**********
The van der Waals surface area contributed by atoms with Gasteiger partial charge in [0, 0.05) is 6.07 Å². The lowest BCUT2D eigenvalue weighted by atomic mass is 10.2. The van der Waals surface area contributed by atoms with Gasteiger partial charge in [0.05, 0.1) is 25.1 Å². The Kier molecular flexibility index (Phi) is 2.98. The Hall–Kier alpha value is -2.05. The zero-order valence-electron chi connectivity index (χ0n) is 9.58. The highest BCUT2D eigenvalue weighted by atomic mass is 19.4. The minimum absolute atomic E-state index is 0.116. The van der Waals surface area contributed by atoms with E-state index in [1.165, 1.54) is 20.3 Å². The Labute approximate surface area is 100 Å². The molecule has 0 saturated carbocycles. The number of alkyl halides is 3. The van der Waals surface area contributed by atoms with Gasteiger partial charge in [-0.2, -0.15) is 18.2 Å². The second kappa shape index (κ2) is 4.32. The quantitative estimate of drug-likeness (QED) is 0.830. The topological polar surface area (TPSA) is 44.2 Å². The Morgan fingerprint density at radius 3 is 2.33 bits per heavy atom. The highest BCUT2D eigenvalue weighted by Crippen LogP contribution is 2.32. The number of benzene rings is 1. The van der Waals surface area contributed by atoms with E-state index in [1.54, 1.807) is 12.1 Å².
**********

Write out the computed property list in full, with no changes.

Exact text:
The van der Waals surface area contributed by atoms with Gasteiger partial charge in [0, 0.05) is 6.07 Å². The lowest BCUT2D eigenvalue weighted by atomic mass is 10.2. The van der Waals surface area contributed by atoms with Gasteiger partial charge in [0.05, 0.1) is 25.1 Å². The Kier molecular flexibility index (Phi) is 2.98. The Hall–Kier alpha value is -2.05. The zero-order valence-electron chi connectivity index (χ0n) is 9.58. The highest BCUT2D eigenvalue weighted by atomic mass is 19.4. The minimum absolute atomic E-state index is 0.116. The van der Waals surface area contributed by atoms with E-state index in [1.165, 1.54) is 20.3 Å². The Labute approximate surface area is 100 Å². The molecule has 0 saturated carbocycles. The number of alkyl halides is 3. The van der Waals surface area contributed by atoms with Gasteiger partial charge in [-0.2, -0.15) is 18.2 Å². The second kappa shape index (κ2) is 4.32. The quantitative estimate of drug-likeness (QED) is 0.830. The topological polar surface area (TPSA) is 44.2 Å². The Morgan fingerprint density at radius 3 is 2.33 bits per heavy atom. The highest BCUT2D eigenvalue weighted by Crippen LogP contribution is 2.32. The number of benzene rings is 1. The van der Waals surface area contributed by atoms with E-state index in [1.54, 1.807) is 12.1 Å².